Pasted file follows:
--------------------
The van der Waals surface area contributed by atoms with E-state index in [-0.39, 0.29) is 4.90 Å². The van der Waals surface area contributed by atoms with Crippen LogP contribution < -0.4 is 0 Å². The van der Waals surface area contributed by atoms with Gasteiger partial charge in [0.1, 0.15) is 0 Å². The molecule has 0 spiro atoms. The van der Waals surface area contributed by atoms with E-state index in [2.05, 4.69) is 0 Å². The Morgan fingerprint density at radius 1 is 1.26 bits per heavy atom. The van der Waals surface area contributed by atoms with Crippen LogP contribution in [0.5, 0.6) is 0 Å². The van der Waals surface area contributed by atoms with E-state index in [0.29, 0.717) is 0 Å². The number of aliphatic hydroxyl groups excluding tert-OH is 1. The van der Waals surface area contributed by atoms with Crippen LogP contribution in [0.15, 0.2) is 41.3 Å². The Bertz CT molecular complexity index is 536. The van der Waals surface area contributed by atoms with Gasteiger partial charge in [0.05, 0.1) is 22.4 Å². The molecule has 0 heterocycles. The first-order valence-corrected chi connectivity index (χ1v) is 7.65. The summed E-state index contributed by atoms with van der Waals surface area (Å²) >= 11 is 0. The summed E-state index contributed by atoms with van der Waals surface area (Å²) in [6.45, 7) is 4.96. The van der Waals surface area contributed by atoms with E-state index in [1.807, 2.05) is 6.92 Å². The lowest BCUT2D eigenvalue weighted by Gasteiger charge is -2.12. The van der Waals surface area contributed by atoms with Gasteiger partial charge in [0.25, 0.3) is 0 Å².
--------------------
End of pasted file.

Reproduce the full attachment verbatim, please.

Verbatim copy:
The van der Waals surface area contributed by atoms with E-state index in [-0.39, 0.29) is 4.90 Å². The van der Waals surface area contributed by atoms with Crippen LogP contribution < -0.4 is 0 Å². The van der Waals surface area contributed by atoms with Gasteiger partial charge in [0.1, 0.15) is 0 Å². The molecule has 0 spiro atoms. The van der Waals surface area contributed by atoms with E-state index in [2.05, 4.69) is 0 Å². The Morgan fingerprint density at radius 1 is 1.26 bits per heavy atom. The van der Waals surface area contributed by atoms with Crippen LogP contribution in [0.5, 0.6) is 0 Å². The van der Waals surface area contributed by atoms with E-state index in [0.29, 0.717) is 0 Å². The number of aliphatic hydroxyl groups excluding tert-OH is 1. The van der Waals surface area contributed by atoms with Crippen LogP contribution in [0.15, 0.2) is 41.3 Å². The Bertz CT molecular complexity index is 536. The van der Waals surface area contributed by atoms with Gasteiger partial charge in [0.05, 0.1) is 22.4 Å². The molecule has 0 heterocycles. The first-order valence-corrected chi connectivity index (χ1v) is 7.65. The summed E-state index contributed by atoms with van der Waals surface area (Å²) >= 11 is 0. The summed E-state index contributed by atoms with van der Waals surface area (Å²) in [6.45, 7) is 4.96. The van der Waals surface area contributed by atoms with E-state index in [1.807, 2.05) is 6.92 Å². The lowest BCUT2D eigenvalue weighted by Gasteiger charge is -2.12. The van der Waals surface area contributed by atoms with Gasteiger partial charge in [0.25, 0.3) is 0 Å².